I’m not bitter at the success of Dan Brown. Really, I’m not. I would love to sell one book for every 10,000 books Dan Brown sells and I’d consider myself very sucessful, but I don’t resent his success. Anyone that can sell books in the kind of numbers that the Browns, Rowlings and Meyers of this world do is something that should provide succour to all writers. It is possibe to sell books by the million.
Of course, it does burn a little bit when those books are atrocious, but there’s no point being bitter about it. Remember the other day when I said the reader was always right? Well, it’s the readers that are buying up all those awful books, so there’s no point in other writers griping about it. I certainly wouldn’t care what other authors thought if I was selling a gazillion books a second like Dan Brown.
However, I can’t necessarily call Brown’s books awful. I’ve never read any of his books or even seen the movies. I’m just not interested. The mass hype puts me off and the few friends of mine that have read them have essentially said, “Well, they’re quite entertaining stories, but shit, they’re awful really.” That’s never made much sense to me except to mean that the stories are quite engaging, but those stories are full of holes and the writing is terrible. Well, that’s not entertaining as far as I’m concerned so I’ve never bothered. There are so many other things to spend my time and money reading.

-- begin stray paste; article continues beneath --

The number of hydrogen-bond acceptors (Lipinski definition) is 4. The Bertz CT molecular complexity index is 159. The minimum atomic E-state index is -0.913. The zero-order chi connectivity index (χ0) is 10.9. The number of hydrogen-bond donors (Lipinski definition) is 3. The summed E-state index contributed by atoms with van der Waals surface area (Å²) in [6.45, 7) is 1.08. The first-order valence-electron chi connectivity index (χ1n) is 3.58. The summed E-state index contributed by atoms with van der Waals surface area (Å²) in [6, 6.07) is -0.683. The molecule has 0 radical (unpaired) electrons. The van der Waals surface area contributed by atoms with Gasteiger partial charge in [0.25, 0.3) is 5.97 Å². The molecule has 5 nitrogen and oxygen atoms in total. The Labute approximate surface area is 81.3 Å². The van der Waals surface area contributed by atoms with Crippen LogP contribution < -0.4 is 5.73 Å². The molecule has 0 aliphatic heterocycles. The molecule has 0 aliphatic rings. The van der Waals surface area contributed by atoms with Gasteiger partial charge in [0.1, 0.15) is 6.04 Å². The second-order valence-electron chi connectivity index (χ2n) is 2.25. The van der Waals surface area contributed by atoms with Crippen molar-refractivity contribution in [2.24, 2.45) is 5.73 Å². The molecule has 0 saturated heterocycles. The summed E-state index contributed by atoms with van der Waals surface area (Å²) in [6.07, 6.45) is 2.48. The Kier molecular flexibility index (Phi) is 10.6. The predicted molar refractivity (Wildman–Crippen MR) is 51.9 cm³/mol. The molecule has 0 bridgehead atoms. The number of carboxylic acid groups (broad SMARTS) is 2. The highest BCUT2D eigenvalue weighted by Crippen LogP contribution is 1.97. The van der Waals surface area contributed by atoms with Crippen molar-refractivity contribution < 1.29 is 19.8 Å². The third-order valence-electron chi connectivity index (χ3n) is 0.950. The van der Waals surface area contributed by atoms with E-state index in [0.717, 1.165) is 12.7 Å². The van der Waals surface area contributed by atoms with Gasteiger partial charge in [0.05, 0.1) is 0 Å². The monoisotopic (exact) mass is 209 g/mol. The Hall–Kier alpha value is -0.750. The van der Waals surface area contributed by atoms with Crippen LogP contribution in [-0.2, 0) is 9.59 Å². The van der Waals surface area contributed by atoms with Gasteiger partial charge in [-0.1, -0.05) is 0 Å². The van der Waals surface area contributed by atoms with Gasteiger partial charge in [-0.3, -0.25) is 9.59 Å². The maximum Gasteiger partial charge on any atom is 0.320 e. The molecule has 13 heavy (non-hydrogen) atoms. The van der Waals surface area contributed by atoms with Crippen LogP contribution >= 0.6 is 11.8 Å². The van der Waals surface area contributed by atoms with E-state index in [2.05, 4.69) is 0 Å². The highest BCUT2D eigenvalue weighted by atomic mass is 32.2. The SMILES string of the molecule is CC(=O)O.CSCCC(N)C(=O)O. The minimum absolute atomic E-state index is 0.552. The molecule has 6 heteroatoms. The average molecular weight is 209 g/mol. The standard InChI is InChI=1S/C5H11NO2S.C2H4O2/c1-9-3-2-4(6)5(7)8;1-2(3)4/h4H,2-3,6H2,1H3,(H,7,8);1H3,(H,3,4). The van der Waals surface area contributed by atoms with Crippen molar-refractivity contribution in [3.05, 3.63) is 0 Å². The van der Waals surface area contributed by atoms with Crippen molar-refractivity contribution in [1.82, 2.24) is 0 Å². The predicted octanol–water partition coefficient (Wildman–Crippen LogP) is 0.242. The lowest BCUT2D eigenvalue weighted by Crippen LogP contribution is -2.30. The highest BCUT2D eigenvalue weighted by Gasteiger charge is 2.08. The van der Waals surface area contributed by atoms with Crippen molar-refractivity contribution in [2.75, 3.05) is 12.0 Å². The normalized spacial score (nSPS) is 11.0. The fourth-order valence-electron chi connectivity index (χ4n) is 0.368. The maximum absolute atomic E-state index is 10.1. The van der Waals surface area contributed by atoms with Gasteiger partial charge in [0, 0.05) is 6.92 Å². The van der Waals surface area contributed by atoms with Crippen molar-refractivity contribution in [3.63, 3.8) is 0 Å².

20. Angels and Demons, chapter 1: Although not overly handsome in a classical sense, the forty-year-old Langdon had what his female colleagues referred to as an ‘erudite’ appeal — wisp of gray in his thick brown hair, probing blue eyes, an arrestingly deep voice, and the strong, carefree smile of a collegiate athlete.
They say the first rule of fiction is “show, don’t tell”. This fails that rule.
19. The Da Vinci Code, chapter 83: “The Knights Templar were warriors,” Teabing reminded, the sound of his aluminum crutches echoing in this reverberant space.
“Remind” is a transitive verb – you need to remind someone of something. You can’t just remind. And if the crutches echo, we know the space is reverberant.
18. The Da Vinci Code, chapter 4: He could taste the familiar tang of museum air – an arid, deionized essence that carried a faint hint of carbon – the product of industrial, coal-filter dehumidifiers that ran around the clock to counteract the corrosive carbon dioxide exhaled by visitors.
Ah, that familiar tang of deionised essence.
17. Deception Point, chapter 8: Overhanging her precarious body was a jaundiced face whose skin resembled a sheet of parchment paper punctured by two emotionless eyes.